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On Cannabis Law and the Workplace

On Cannabis Law and the Workplace

With Narcisa Przulj, Partner at Sandberg Phoenix | Interviewed by Matt Crossman

Welcome to AccelPro Employment Law, where we provide interviews and products to accelerate your professional development. Today we’re featuring a conversation about cannabis and the workplace. Our guest is Narcisa Przulj, a partner at Sandberg Phoenix who counsels employers as they wrestle with these changing laws.

Cannabis law is an emerging field in employment law. Marijuana is now legal for recreational use in more than 20 states, and that number will continue to grow. 

Employers face the complicated proposition that a substance that was illegal throughout our country’s history is now legal. What does that mean for the workplace? Should employers test for it in states where recreational use is legal? What does the law say about jobs with safety concerns? 

Przulj explains the perils of testing, the mitigating factors of safety and government contracts, and the importance of having consistent policies. The episode transcript and supplemental materials are available below.

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Interview References:

Supplemental Materials:



Matt Crossman, Host:
My first question is about what we should call what we’re going to talk about. You call it cannabis law and not pot law, weed law or marijuana law. Is that purely semantics or is there a reason for calling it that?

Narcisa Przulj: There’s absolutely a reason, and I’m glad you asked. When I first got into this area of the law, I noticed both the use of the word cannabis, which I wasn’t familiar with, and also a bit of a push for it. There are a number of reasons for this.

Cannabis is the actual name of the plant. When medical use of marijuana first became legalized, there was a push to get away from all of the ideas that we have about pot or weed and start talking about the plant so that we can focus on the benefits of that medical usage.

And then there’s also the history of the word marijuana. In the 20th century, it invoked a bit of fear mongering. There was a lot of rhetoric around the prohibition of marijuana. And so I just decided that cannabis was a good word to use if I was going to be in the space.

MC: You’ve given a lot of talks on this, and I love the title —“Up in Smoke”— that cracked me up. You told me your talks are always sold out. That speaks to the interest in this topic. I imagine you get a lot of questions at these events. What kind of questions do you get from clients and perspective clients?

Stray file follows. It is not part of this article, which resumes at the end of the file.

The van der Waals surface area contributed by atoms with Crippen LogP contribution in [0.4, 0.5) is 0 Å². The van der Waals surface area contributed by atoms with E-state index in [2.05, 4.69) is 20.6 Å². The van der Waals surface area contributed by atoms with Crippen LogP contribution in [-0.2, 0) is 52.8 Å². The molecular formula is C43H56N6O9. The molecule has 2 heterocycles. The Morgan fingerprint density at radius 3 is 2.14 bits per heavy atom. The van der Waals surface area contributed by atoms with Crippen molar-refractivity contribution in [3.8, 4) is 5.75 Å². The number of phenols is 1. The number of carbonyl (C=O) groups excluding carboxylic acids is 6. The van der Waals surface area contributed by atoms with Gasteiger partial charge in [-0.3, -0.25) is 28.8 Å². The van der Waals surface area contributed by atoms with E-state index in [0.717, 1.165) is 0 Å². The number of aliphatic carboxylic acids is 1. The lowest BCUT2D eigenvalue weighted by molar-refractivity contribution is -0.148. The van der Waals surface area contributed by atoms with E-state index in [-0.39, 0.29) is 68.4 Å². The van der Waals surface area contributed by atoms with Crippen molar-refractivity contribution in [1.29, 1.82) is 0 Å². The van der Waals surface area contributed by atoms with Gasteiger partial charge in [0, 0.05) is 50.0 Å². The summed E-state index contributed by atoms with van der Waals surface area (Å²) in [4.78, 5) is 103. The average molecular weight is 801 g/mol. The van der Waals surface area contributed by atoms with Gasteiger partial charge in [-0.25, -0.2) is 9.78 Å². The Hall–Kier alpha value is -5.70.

NP: I always open these presentations with, “Can you even believe we’re here?” Because five years ago, I would not have believed I’d be talking about this. So I would say that I think we’re all—clients and practitioners included—just trying to catch up and understand the times and then wrap our heads around it, which I’ve been doing for the last five years.

I think clients have concerns over understanding the law because there are a lot of confusing parts to it. There are a lot of questions about drug testing. Should we be testing for cannabis right now?

It brings up the broader conversation, too: What drugs should we be testing for, if at all? And then there’s also a lot of concerns about the differences between safety-sensitive positions and somebody sitting at a desk.
There are a lot of questions, probably more than in anything I’ve dealt with. And it’s one of the first times in my career that I’ve truly nerded out. Because there are so many different issues.


MC: In your talks, you note several cautions about testing for employers. The first is who they give the tests to. Explain your concerns there and the advice that you give to employees on this issue.

NP: Absolutely. While it is legal if you’re over the age of 21 to privately consume cannabis and related products, employers can prohibit employees from reporting to work under the influence and from using cannabis at work or during work time. That’s where we start.

The first issue is who do you give these tests to? That has to do with making sure you have a clear policy on how you’re testing and making sure that you’re not letting individual supervisors make decisions: One supervisor doesn’t care about it at all and doesn’t test anyone ever, while another supervisor is terrified of people smoking pot and coming to work high and starts testing everyone.

I like to use this example: I was surprised to find out that there are moms at my kid’s middle school who are white, upper middle class, and they happen to use cannabis for one reason or another. So you might not be thinking about testing moms. On the other hand, are you going to be targeting your African-American men and women or young people, say, 25-year-olds?

There’s so much involved in how we were socialized about drugs, myself included. And of course there’s the issue of historical drug laws disproportionately affecting minorities and people of color. This could become a really serious issue at work if people aren’t paying attention.

MC: Is the way to avoid that to be consistent, either one way or another? Either be stringent or not stringent and don’t treat the people who work on the dock, if I may use a stereotype, differently than the people who work in accounting.

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